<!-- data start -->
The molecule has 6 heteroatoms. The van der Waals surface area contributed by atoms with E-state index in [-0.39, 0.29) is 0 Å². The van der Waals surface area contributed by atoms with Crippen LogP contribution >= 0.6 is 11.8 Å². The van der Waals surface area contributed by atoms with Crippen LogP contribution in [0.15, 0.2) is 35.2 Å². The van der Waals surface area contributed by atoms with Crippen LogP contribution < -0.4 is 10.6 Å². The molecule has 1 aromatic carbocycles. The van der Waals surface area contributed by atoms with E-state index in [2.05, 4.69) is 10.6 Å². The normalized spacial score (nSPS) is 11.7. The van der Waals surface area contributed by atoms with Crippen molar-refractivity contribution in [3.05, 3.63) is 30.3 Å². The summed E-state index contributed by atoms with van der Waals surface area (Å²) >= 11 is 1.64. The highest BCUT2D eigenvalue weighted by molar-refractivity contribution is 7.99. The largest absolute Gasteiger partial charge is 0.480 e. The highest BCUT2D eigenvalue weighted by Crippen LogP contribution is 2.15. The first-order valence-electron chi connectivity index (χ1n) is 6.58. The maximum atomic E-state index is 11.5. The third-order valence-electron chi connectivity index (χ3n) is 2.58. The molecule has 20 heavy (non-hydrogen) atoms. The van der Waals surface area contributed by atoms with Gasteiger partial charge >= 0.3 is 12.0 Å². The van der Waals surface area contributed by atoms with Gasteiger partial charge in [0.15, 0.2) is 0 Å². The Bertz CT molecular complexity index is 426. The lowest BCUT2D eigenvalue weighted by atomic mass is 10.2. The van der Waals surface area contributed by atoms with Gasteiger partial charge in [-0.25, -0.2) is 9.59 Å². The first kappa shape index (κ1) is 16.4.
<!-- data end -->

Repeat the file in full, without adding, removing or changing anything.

The molecule has 6 heteroatoms. The van der Waals surface area contributed by atoms with E-state index in [-0.39, 0.29) is 0 Å². The van der Waals surface area contributed by atoms with Crippen LogP contribution >= 0.6 is 11.8 Å². The van der Waals surface area contributed by atoms with Crippen LogP contribution in [0.15, 0.2) is 35.2 Å². The van der Waals surface area contributed by atoms with Crippen LogP contribution < -0.4 is 10.6 Å². The molecule has 1 aromatic carbocycles. The van der Waals surface area contributed by atoms with E-state index in [2.05, 4.69) is 10.6 Å². The normalized spacial score (nSPS) is 11.7. The van der Waals surface area contributed by atoms with Crippen molar-refractivity contribution in [3.05, 3.63) is 30.3 Å². The summed E-state index contributed by atoms with van der Waals surface area (Å²) >= 11 is 1.64. The highest BCUT2D eigenvalue weighted by molar-refractivity contribution is 7.99. The largest absolute Gasteiger partial charge is 0.480 e. The highest BCUT2D eigenvalue weighted by Crippen LogP contribution is 2.15. The first-order valence-electron chi connectivity index (χ1n) is 6.58. The maximum atomic E-state index is 11.5. The third-order valence-electron chi connectivity index (χ3n) is 2.58. The molecule has 20 heavy (non-hydrogen) atoms. The van der Waals surface area contributed by atoms with Gasteiger partial charge >= 0.3 is 12.0 Å². The van der Waals surface area contributed by atoms with Gasteiger partial charge in [0.15, 0.2) is 0 Å². The Bertz CT molecular complexity index is 426. The lowest BCUT2D eigenvalue weighted by atomic mass is 10.2. The van der Waals surface area contributed by atoms with Gasteiger partial charge in [-0.25, -0.2) is 9.59 Å². The first kappa shape index (κ1) is 16.4.